Mr. and Mrs. Yisser, the Dutch explorers, are still away on their third Karakoram expedition. They discovered and explored the great tributary glaciers of the Lower Siachen and Upper Nubra, the western tributaries of the upper Shyok, and the head waters of the Chip-Chap. After exploring the "Khushku Maidan" by the Karatagh pass they crossed into Chinese Turkistan and we last heard of them spending Christmas at Kashgar, with three or four other members of the Club. Khan Sahib Afraz Gul, who is joining the Club, surveyed all the ground covered by the expedition up to the frontier, and then returned.

Lieut-Colonel Reginald Schomberg after two years' travel and exploration in the Tien Shan, returned towards the end of 1929. We have just received a brief summary of his journeys, but we hope for a more detailed account later.

Far away, to the east of Burma, the Roosevelts had a most successful expedition on behalf of the Field Museum of Chicago, and were fortunate to obtain the first complete specimen of the Giant Panda, the " Spectacled Bear " of the dense bamboo forests of Szechwan. Another member, Kingdon Ward, out in the same direction, was less fortunate and was laid low by fever and unable to carry out his whole programme.

In Sikkim a party of German climbers from Munich, under Paul Bauer, made a most gallant attempt to climb Kangchenjunga by the eastern arete. Though they are not members of our Club, we took the greatest interest in their Expedition, and two of our members, Lieut-Colonel Tobin and Mr. Shebbeare accompanied the party to the base camp, and were of the utmost assistance to the expedition. The attempt was made during the monsoon, and after desperate hardships and great perseverance the party was forced to retire by foul weather, after attaining a height of over 24,000 feet. After such a magnificent effort we all hope that Herr Bauer will return and lead a party to the summit.

While on the subject of Kangchenjunga, I should perhaps allude to the fate of Edgar Francis Farmer, an American, who set out alone to climb the peak, after having concealed his intention from everyone capable of deterring him. Farmer's coolies, experienced Everest men, were insufficiently equipped, and he himself inexperienced in climbing. The attempt ended in disaster, Farmer insisting on going on alone when his ill-shod porters could go no further. He was. never seen again. Our local Secretary at Darjeeling, Colonel Tobin,, and Mr. Laden La made a very thorough investigation and issued a full report to the American Consulate General at Calcutta, and offered to form a search party. But there was never any hope of Farmer being found alive, and the project was not carried out.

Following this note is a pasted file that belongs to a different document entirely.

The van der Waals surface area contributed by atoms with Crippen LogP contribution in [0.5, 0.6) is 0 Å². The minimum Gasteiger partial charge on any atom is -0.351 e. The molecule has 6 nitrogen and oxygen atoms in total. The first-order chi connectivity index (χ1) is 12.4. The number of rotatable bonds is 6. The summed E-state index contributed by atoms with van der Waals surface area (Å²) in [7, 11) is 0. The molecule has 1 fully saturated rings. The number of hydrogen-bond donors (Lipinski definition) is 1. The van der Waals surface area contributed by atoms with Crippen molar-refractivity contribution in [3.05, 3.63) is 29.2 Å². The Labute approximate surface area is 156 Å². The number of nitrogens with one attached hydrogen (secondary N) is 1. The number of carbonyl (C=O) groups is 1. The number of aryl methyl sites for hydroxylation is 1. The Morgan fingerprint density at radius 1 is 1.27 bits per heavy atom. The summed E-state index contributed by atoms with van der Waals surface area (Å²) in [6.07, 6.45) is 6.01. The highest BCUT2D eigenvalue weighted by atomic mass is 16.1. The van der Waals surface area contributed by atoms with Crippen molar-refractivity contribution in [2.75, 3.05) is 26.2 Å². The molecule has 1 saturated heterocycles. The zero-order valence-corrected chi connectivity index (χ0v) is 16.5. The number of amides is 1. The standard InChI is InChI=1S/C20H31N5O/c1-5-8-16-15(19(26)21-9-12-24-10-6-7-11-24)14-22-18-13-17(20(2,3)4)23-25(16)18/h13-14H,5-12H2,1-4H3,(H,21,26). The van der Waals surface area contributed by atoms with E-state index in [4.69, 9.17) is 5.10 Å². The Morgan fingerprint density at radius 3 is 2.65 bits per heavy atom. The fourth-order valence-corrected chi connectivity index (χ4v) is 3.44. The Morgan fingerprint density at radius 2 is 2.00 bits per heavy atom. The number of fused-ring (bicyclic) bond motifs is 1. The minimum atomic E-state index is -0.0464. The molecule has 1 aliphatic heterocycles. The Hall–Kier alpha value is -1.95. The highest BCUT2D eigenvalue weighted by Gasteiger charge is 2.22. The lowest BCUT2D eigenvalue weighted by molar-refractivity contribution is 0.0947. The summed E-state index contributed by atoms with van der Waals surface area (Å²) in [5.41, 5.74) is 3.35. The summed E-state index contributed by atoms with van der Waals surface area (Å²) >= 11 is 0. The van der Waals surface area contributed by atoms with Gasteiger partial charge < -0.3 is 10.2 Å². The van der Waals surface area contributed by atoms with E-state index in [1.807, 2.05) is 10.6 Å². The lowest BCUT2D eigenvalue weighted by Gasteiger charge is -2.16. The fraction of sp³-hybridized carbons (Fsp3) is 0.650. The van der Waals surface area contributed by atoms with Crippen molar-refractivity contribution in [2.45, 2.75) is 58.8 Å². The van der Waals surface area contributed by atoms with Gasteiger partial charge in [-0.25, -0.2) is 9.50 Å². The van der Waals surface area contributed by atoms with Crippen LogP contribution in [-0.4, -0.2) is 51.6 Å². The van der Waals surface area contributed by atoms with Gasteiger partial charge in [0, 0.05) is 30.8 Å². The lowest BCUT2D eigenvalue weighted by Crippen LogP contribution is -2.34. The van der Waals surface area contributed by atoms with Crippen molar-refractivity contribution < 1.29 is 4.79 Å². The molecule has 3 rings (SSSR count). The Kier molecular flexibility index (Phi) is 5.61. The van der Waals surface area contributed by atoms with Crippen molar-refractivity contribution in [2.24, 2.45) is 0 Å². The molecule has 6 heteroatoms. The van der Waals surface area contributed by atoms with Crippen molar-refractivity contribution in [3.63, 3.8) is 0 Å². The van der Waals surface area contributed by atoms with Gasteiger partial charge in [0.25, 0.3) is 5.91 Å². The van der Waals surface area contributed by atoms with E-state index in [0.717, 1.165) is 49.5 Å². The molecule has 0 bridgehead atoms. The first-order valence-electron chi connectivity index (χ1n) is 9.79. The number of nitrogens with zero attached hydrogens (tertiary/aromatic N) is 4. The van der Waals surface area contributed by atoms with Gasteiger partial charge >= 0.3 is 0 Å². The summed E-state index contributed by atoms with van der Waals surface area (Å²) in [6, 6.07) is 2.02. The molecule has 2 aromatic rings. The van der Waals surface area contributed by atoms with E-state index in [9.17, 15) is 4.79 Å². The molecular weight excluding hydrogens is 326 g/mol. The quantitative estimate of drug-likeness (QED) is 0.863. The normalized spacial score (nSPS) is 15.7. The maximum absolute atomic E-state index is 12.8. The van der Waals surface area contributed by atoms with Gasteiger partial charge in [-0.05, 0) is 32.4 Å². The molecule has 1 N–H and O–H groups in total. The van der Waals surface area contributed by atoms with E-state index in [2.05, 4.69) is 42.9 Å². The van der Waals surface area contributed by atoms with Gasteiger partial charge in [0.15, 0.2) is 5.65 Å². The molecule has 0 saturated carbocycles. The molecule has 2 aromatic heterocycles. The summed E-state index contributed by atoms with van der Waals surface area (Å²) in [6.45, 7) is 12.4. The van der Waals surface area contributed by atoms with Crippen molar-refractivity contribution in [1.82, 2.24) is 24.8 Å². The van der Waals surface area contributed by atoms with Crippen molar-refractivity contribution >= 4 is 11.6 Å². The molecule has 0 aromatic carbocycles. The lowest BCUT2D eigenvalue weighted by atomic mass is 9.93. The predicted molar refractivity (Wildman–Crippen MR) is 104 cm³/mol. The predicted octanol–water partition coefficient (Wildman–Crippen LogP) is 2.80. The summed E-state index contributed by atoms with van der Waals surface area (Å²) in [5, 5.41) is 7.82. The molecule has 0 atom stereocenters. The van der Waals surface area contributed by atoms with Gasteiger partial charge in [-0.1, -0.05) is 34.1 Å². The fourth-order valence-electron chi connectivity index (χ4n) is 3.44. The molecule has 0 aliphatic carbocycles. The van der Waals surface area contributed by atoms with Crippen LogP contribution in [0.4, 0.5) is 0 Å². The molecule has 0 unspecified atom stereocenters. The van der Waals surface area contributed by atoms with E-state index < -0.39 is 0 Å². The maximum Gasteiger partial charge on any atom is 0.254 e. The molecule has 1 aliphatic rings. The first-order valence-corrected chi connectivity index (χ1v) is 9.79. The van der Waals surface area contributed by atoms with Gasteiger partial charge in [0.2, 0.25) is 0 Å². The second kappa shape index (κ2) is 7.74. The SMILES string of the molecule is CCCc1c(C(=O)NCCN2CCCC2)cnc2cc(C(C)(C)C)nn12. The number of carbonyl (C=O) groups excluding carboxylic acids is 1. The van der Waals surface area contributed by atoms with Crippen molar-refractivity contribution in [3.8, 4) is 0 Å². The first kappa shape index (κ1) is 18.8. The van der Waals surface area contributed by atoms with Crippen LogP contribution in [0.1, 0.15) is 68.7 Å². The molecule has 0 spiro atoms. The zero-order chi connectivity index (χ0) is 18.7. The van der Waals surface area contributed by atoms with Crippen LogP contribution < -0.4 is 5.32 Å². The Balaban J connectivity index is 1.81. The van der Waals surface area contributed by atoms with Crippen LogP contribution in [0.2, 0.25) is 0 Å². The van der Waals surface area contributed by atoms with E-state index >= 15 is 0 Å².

Our eastern members are gradually collecting a supply of tents and mountaineering equipment. The secretaries at Darjeeling and Calcutta are anxious to record the names of members who will be available for any expeditions this year or next, and who would like to be put in touch with others, similarly inclined. The difficulty in India is for one official to arrange his dates to suit those of another,, and our Eastern local Secretaries are willing to try and put members; in touch with one another. I should like to suggest that the same course of action should be followed by other local Secretaries.

One of our members returning from an expedition to Kulu and Lahul by the Basleo Pass on the Banjar-Rampur route reported that the road had fallen into such bad repair that he had the utmost difficulty in getting along. I am glad to say that the Punjab Public Works are taking over this route from the local District Board and hope to be able to allot funds soon for its improvement.

Botany.-The following is the report of Mr. -Coventry, the Club's Technical Correspondent for Botany for the past year :-

A few enquiries were made for the names of plants from outside Kashmir, but quite a large number of enquiries of the same nature were made by visitors to Kashmir. Several letters were received from England asking for information as to how seeds and bulbs of some of the Alpine plants could be obtained. Apart from replying to correspondence of the above nature, the work of collecting and naming specimens of the Kashmir'plants was continued, and several specimens were sent to Kew for verification of their names. Over a hundred coloured photographs of specimens of plants were taken. A third volume of " Wild Flowers of Kashmir " was sent to the Press and its publication is expected about April or May 1930.